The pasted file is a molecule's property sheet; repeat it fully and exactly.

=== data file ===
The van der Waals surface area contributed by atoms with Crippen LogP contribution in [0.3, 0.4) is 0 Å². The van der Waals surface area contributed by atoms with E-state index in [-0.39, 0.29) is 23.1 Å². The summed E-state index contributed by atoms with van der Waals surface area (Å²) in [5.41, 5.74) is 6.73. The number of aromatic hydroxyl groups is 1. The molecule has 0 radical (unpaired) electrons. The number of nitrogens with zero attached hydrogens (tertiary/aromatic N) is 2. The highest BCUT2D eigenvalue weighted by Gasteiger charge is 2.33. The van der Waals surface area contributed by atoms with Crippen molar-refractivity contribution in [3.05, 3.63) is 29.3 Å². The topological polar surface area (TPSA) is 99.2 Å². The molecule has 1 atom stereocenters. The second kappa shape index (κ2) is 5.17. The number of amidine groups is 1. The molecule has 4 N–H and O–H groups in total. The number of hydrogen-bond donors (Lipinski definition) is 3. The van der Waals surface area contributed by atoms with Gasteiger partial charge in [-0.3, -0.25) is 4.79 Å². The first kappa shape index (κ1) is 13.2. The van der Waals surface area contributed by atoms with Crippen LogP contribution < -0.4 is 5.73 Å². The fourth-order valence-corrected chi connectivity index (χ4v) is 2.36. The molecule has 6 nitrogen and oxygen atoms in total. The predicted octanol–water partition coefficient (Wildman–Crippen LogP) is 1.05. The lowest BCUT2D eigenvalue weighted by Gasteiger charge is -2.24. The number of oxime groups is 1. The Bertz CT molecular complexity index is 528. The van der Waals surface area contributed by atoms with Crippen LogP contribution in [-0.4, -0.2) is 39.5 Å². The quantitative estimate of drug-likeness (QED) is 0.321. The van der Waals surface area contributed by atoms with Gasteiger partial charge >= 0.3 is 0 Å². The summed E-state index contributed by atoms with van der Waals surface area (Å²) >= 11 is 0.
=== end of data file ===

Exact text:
The van der Waals surface area contributed by atoms with Crippen LogP contribution in [0.3, 0.4) is 0 Å². The van der Waals surface area contributed by atoms with E-state index in [-0.39, 0.29) is 23.1 Å². The summed E-state index contributed by atoms with van der Waals surface area (Å²) in [5.41, 5.74) is 6.73. The number of aromatic hydroxyl groups is 1. The molecule has 0 radical (unpaired) electrons. The number of nitrogens with zero attached hydrogens (tertiary/aromatic N) is 2. The highest BCUT2D eigenvalue weighted by Gasteiger charge is 2.33. The van der Waals surface area contributed by atoms with Crippen molar-refractivity contribution in [3.05, 3.63) is 29.3 Å². The topological polar surface area (TPSA) is 99.2 Å². The molecule has 1 atom stereocenters. The second kappa shape index (κ2) is 5.17. The number of amidine groups is 1. The molecule has 4 N–H and O–H groups in total. The number of hydrogen-bond donors (Lipinski definition) is 3. The van der Waals surface area contributed by atoms with Gasteiger partial charge in [-0.3, -0.25) is 4.79 Å². The first kappa shape index (κ1) is 13.2. The van der Waals surface area contributed by atoms with Crippen LogP contribution < -0.4 is 5.73 Å². The fourth-order valence-corrected chi connectivity index (χ4v) is 2.36. The molecule has 6 nitrogen and oxygen atoms in total. The predicted octanol–water partition coefficient (Wildman–Crippen LogP) is 1.05. The lowest BCUT2D eigenvalue weighted by Gasteiger charge is -2.24. The number of oxime groups is 1. The Bertz CT molecular complexity index is 528. The van der Waals surface area contributed by atoms with Crippen LogP contribution in [-0.4, -0.2) is 39.5 Å². The quantitative estimate of drug-likeness (QED) is 0.321. The van der Waals surface area contributed by atoms with Gasteiger partial charge >= 0.3 is 0 Å². The summed E-state index contributed by atoms with van der Waals surface area (Å²) >= 11 is 0.